Fisher analyses the Coalition’s policy to reduce 2005’s carbon-dioxide emissions by 26–28 per cent by 2030, predicting a $293 billion cost to the economy, the loss of 227,000 fulltime jobs, a 1.0–4.7 per cent cut to real wages and electricity prices to increase by 38 per cent by 2030.

The report says that “oil refining also declines under all policy scenarios” adopted by the two major parties, which would most likely see the closure of our four remaining refineries, leaving Australia completely dependent on imports for fuel security.

An article in The Australian (“Revealed: Bill’s carbon costs”, April 18, 2019) reported that experts warned that Australian businesses would have to pay more than $25 billion in international carbon credits (assuming a price of $50 a tonne) to meet the ALP’s 45 per cent cut to carbon-dioxide emissions by 2030.

Many Australian businesses would be in jeopardy under this scenario, but even more so if carbon credits could not be used to achieve the 45 per cent reduction. The Greens have vowed to block the use of carbon credits to meet emissions reduction targets.

The ALP plans to remove the 1,500 gigalitre cap on water buybacks, meaning that an ALP government would take even more of our water reserved for agricultural production away from farmers to flush it down the river and out to sea because it believes agricultural production contributes to “climate change”. The ALP has indicated that it is prepared to override state rights if a state does not comply with federal water policy.

The only farming the ALP promotes is “carbon farming”: meaning changing farming practices to retain more carbon in the soil. So, we can expect higher food prices, less locally grown food and more imported food if the ALP takes government.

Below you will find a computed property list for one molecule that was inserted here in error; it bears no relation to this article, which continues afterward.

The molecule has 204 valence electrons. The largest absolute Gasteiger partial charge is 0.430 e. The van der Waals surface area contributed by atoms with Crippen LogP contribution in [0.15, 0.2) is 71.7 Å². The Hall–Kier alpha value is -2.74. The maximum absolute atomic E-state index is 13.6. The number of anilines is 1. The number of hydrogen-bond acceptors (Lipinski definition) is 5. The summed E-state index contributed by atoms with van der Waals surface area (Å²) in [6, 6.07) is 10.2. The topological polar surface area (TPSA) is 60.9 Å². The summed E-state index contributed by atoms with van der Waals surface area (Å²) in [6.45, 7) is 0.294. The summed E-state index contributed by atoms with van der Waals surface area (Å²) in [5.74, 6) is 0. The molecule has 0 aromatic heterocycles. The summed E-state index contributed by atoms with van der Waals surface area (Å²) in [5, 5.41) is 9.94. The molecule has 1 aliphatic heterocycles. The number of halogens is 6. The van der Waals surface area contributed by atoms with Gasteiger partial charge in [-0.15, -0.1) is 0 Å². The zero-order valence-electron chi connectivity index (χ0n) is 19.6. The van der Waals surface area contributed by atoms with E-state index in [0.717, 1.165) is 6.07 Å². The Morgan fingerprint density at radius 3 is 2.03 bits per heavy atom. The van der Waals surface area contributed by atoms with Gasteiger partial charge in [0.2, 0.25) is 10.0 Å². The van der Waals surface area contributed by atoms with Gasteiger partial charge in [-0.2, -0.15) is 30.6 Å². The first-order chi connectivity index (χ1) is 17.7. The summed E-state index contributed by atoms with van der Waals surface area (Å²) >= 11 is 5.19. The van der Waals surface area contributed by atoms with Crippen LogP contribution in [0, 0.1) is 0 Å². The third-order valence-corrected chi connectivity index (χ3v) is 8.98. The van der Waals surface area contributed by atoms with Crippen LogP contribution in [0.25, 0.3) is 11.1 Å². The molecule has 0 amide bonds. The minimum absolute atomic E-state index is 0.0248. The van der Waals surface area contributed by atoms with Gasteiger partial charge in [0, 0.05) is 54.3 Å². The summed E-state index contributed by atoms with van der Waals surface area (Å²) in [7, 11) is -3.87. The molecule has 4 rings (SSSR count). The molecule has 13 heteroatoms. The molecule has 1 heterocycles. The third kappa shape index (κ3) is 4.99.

The ALP policy to introduce an emissions standard of 105 grams of carbon dioxide per kilometre for light vehicles would mean that 17 of the current top 20 selling vehicles in Australia would be either much more expensive or unavailable for purchase. Automobile industry experts predict it could add around $5000 to the cost of an average vehicle.

Automakers in Europe face fines of up to $A1.57 billion for not complying with their vehicle emissions cap of 95 grams of carbon dioxide per kilometre. This cost will be passed on to consumers. U.S. President Donald Trump rejected a carbon-dioxide vehicle emissions cap, although some U.S. states are planning to introduce their own.

Bill Shorten wants 50 per cent of new vehicles sold in 2030 to be electric vehicles (EVs). Taxpayers will be slugged $200 million to build 200 fast-charging stations. That still leaves most of Australia uncovered.

Apart from directly subsidising EVs, the emissions cap will force more vehicle manufacturers to build EVs or hybrid vehicles.

Hybrids are a feasible alternative in the Australian context as they do not require the massive spend on charging infrastructure, negate “range anxiety” and can be used in remote locations (although the vehicles are more costly and complex). EVs, however – which seem to be the only vehicle-type Shorten proposes funding with our taxes – are fraught with limitations, which is why their take-up in Australia has been minute.

Given Shorten’s target to have 50 per cent of our electricity relying on the sun and wind by 2030, and the decline in base-load power, battery storage will not be enough to replenish the charge in his whimsical 500,000 EVs plugging in each night, and prevent them crashing a power grid which is already overstretched as it is.

Shorten’s plan should be a wake-up call to any sane Australian of the danger that “climate-change” ideology poses to our jobs, our economy and, ultimately, to our way of life.